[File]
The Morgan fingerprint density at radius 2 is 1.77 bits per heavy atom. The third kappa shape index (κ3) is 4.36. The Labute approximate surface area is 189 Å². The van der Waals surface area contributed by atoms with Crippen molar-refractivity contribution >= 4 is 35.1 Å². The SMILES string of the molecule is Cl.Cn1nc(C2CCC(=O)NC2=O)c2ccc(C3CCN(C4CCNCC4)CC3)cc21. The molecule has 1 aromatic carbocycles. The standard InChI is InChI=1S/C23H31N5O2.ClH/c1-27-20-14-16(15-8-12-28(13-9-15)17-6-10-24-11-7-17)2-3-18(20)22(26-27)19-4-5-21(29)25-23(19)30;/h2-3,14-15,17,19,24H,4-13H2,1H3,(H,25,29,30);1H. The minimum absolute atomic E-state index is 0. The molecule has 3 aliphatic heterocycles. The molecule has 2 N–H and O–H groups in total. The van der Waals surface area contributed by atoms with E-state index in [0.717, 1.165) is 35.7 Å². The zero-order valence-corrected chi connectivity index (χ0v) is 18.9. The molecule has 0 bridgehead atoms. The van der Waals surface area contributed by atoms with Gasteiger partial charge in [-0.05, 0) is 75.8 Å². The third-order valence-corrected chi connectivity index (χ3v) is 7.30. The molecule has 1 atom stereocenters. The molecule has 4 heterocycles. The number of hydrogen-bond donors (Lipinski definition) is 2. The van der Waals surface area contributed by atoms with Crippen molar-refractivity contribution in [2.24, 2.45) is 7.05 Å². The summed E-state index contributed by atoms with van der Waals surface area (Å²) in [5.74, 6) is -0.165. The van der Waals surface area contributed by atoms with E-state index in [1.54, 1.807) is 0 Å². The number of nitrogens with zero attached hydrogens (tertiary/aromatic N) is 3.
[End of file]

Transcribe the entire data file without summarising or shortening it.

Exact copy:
The Morgan fingerprint density at radius 2 is 1.77 bits per heavy atom. The third kappa shape index (κ3) is 4.36. The Labute approximate surface area is 189 Å². The van der Waals surface area contributed by atoms with Crippen molar-refractivity contribution >= 4 is 35.1 Å². The SMILES string of the molecule is Cl.Cn1nc(C2CCC(=O)NC2=O)c2ccc(C3CCN(C4CCNCC4)CC3)cc21. The molecule has 1 aromatic carbocycles. The standard InChI is InChI=1S/C23H31N5O2.ClH/c1-27-20-14-16(15-8-12-28(13-9-15)17-6-10-24-11-7-17)2-3-18(20)22(26-27)19-4-5-21(29)25-23(19)30;/h2-3,14-15,17,19,24H,4-13H2,1H3,(H,25,29,30);1H. The minimum absolute atomic E-state index is 0. The molecule has 3 aliphatic heterocycles. The molecule has 2 N–H and O–H groups in total. The van der Waals surface area contributed by atoms with E-state index in [0.717, 1.165) is 35.7 Å². The zero-order valence-corrected chi connectivity index (χ0v) is 18.9. The molecule has 0 bridgehead atoms. The van der Waals surface area contributed by atoms with Gasteiger partial charge in [-0.05, 0) is 75.8 Å². The third-order valence-corrected chi connectivity index (χ3v) is 7.30. The molecule has 1 atom stereocenters. The molecule has 4 heterocycles. The number of hydrogen-bond donors (Lipinski definition) is 2. The van der Waals surface area contributed by atoms with Crippen molar-refractivity contribution in [2.24, 2.45) is 7.05 Å². The summed E-state index contributed by atoms with van der Waals surface area (Å²) in [5.74, 6) is -0.165. The van der Waals surface area contributed by atoms with E-state index in [1.54, 1.807) is 0 Å². The number of nitrogens with zero attached hydrogens (tertiary/aromatic N) is 3.